A fast-rising technology leader in the region, Indonesia is spending more on information technology (IT) than any other country in ASEAN and is currently ranked 19th internationally, according to figures published by the International Data Corporation (IDC) in mid-2012. Low penetration rates suggest that more products will be sold as connectivity improves. According to IDC, Indonesia spent $10.9bn on IT in 2011 and spent an estimated $12.9bn in the sector in 2012, up 18.3% year-on-year. The consultancy forecasts IT sales in South-east Asia to hit $54.7bn in 2012.

MAINLY HARDWARE: The growth is driven by a number of factors. Consumers and companies are spending more on IT and related communications devices as connectivity improves and as prices fall. The market was also helped considerably by a 2012 government decision to end duties on computer components. Most of the spending is still on hardware, as Indonesian companies have a limited understanding and appreciation of enterprise resource planning software and are ill suited to buy off-the-shelf Western offerings because of the unique structure of local businesses. Piracy is also an issue, with many buying unlicensed software, leading to a lower overall software market size.

This is, however, set to change, and software sales will grow, becoming a larger part of overall IT spending. Rising prosperity, growing awareness of product offerings and an increased understanding of risk are driving firms to focus on software spending and development. Financial institutions are especially positive on this sort of investment. The increased sophistication of the sector, the introduction of a wide range of new products and services, the growing need to replace antiquated and inefficient systems, increasing competition and improved connections with more advanced financial markets make the introduction and upgrading of technology a necessity. IDC forecasts IT spending in the financial sector in Indonesia to grow 14.3% in 2012. Interestingly, the weakness of Indonesia’s network is also driving IT spending at banks, as they have to implement particularly robust solutions that can ensure continuity should there be failures or interruptions in the nation’s information grid.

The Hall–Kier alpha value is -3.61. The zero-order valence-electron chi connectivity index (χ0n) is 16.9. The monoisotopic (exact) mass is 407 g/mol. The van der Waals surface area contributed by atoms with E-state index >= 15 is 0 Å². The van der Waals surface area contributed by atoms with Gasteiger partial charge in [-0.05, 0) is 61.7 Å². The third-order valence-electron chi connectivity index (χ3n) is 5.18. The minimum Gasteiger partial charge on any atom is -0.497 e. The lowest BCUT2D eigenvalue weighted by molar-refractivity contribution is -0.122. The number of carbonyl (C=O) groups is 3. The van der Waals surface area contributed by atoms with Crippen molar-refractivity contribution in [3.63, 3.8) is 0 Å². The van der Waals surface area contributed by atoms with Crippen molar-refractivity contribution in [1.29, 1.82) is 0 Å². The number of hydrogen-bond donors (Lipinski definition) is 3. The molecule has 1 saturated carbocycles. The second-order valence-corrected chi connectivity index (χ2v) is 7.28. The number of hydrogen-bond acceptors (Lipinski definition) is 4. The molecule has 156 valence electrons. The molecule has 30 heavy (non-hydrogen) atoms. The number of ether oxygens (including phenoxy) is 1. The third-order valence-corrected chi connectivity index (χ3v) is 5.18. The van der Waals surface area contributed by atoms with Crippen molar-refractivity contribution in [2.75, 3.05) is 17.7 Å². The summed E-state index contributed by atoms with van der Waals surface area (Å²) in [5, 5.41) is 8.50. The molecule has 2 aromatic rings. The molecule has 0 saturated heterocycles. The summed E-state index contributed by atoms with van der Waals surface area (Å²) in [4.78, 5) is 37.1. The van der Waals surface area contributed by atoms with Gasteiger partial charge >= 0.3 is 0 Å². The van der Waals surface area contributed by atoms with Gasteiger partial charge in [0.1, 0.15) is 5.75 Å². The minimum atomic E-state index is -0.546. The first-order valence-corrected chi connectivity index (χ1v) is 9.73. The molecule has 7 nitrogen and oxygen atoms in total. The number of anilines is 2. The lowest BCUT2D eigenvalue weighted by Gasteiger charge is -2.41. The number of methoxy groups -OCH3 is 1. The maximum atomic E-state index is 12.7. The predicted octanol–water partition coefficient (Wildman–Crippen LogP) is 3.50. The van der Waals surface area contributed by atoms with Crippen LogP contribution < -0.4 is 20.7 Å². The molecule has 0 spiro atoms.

E-GOVERNMENT: The government has also been investing in IT for a number of years, and the totals are set to increase over time. It is currently implementing a number of e-government initiatives. The e-government procurement programme, designed to reduce corruption and waste by creating a secure internetbased bidding system for government procurement contracts, was started with assistance from the US’s Millennium Capital Corporation in 2007.

The e-KTP, or resident identity card, programme also involves heavy government IT spending. The initiative, 10 years in the making, aims to register the entire population of the country and issue an identification card to each person. The programme is expensive, as it requires equipment such as fingerprint scanners to capture the required biometrics and database systems to maintain and integrate information with state departments and agencies. Significantly, all this has to be done securely and with an eye to preventing fraud. The original budget was Rp6.6bn ($66,000), though the Ministry of Home Affairs has asked for more money as it faces delays and cost overruns.

Spending on ICT for schools is also rising. The government wants to increase the number of computers available so that the ratio declines from one machine per 3200 students to one machine per 20. That would entail the buying of 2.5m computers. Furthermore, the implementation of the Master Plan for the Acceleration and Expansion of Indonesia Economic Development (MP3EI) will involve considerable spending. The government recognises that the lack of nationwide connectivity is a major bottleneck, and a good part of the MP3EI involves tackling that problem. The goal is to link all parts of the country to each other, and then link the country to the world. A national broadband network, network security, a national database and an independent domestic ICT industry are also on the agenda.